What first attracted me to cigar box guitars was how easy they are to play. I have played 6-string classical/folk guitar for years, written dozens of songs, produced and marketed three CDs... yet the simplicity of this instrument fascinates me.

I was browsing YouTube one day and came across this video:

(Go ahead and watch it. It's only 4 minutes long.)

So the CBG is an instrument that just about anyone can play regardless of musical background. This delighted me because we've all heard someone say "I wish I could play an instrument but never learned how." Maybe you've said that yourself. The CBG offers an introduction to music without years of practice... and encourages improvement of skills as you learn more songs.

Cigar box guitars are a foot in the door that can bring years of playing enjoyment without requiring rigorous study. They are truly the heart of folk music... but versatile enough to play any style from blues to jazz to rock n' roll.


Most of us have seen a dulcimer, a lap-instrument that is played using a wood peg and a pick. I've always liked these instruments, but they use a diatonic scale (7 whole notes). The CBG is chromatic (all musical notes) and can have from 1 to 6 strings (most have 3 or 4). These are tuned so that a "chord" can be played by placing a finger across all strings at the same place (called "barring" the chord). The instrument is so versatile that almost any song can be played using this method.


This method is so easy that CBG players often "write" their music using numbers rather than notes or chords. No matter what your git is tuned to, you can play a song literally by the numbers. On the neck we start with the nut as zero, followed by fret 1, 2, 3 and so on.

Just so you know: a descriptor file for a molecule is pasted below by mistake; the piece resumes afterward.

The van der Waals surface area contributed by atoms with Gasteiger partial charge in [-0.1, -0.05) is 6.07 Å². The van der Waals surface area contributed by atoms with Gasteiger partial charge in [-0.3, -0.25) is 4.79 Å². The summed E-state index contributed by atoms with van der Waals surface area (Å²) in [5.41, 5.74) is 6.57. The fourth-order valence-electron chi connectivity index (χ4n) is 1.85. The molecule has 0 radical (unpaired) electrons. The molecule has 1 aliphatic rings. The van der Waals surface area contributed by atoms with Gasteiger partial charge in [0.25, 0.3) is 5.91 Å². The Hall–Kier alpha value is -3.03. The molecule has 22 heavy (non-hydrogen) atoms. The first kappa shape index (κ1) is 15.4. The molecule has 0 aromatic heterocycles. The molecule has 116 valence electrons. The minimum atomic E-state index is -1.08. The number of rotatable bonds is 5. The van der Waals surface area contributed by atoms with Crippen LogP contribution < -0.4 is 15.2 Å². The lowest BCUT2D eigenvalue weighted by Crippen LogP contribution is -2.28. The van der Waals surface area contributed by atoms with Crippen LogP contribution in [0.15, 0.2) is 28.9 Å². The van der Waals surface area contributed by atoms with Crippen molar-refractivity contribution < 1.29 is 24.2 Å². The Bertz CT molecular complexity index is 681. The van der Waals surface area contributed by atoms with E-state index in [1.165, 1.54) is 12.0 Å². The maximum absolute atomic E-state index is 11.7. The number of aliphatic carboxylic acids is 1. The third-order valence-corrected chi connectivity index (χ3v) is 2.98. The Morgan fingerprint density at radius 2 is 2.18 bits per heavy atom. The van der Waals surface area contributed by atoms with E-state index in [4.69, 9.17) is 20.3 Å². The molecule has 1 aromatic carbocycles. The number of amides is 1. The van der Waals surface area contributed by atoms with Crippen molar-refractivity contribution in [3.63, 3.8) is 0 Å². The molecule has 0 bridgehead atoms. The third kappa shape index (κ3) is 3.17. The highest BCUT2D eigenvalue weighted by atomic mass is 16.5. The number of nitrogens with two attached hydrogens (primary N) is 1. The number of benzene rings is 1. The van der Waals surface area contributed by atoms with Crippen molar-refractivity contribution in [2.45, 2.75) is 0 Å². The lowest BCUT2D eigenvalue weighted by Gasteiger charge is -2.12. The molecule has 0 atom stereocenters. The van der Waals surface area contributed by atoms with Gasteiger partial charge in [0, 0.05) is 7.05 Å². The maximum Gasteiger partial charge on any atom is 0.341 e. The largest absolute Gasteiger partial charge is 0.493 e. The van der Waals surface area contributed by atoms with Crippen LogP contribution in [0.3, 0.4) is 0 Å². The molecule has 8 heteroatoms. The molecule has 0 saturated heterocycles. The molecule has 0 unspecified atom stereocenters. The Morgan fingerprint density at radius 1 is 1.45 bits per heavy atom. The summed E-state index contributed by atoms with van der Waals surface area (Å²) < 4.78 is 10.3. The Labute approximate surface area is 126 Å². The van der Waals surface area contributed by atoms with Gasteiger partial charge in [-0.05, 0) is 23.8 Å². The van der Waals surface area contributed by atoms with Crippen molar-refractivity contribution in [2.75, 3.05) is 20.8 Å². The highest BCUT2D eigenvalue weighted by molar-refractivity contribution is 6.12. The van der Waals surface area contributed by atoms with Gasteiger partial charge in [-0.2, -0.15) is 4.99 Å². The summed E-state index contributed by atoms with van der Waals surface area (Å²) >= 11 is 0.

This in mind, see if you can figure out what song this is by playing it on your CBG (answer at the bottom of this post)

** means pause, 0 means open string

9-9-7 ** 9-9-7 ** 9-9-7-5-3-3-3-3-3 * 0


It is easy to pick out songs by ear. Just sing the song and bar different frets until it sounds right, changing chords as the song seems to need a change. It can seem tricky if you're just starting out, but gets easier as time goes along. For those who suffer from being tone deaf, there's always guitar music---


You can tell what chords are on the CBG by the fret number. In the key of G (where the thickest string is a G note) these are:

O 1 2 3 4 5 6 7 8 9 10 11 12

G G# A A# B C C# D D# E F F# G

Most guitar music has chord signatures above the music. These signatures will look something like this:

C D G7 Am C D F Em C

All of these represent full chords that are played on a 6-string guitar.

On a CBG however, because of the harmonic tuning you can drop the secondary signature (7, m) and just play the main chords:


It usually still sounds right. So that simplifies things to start with.

When you know where the chords are on the CBG (it doesn't take long to learn them; there are only 13), you can actually read and play standard guitar music books... without the months or years of practice necessary to learn standard guitar chord fingering. Just place your finger across all the strings at the positions shown above, and there are your chords. It's like a dulcimer on steroids!


Now that you have the bascs, you can expand your tuning and playing skills with one little, fantastic trick:

Tune your guitar to D-A-F. Alternate tunings are C-G-d# or G-D-Bb

Here is a really neat video that shows why this works. It's well worth watching. The link below starts playing at 2min 16sec to avoid the unnecessary stuff. Note this video is in regard to 4-string tuning, but can be just as easily used for 3-string. It is my personal favorite tuning and playing method.



There is of course a lot more you can learn about playing a CBG. You can learn fingered chords and rifts and all sorts of things as you gain experience. But to get started, to my knowledge there is no easier stringed instrument in the world. Not only that... but cigar box guitars sound wonderful (especially when amplified), they are great conversation pieces, and they're just plain fun.



* The by-the-numbers song shown above is "Proud Mary" (Rollin' on the River).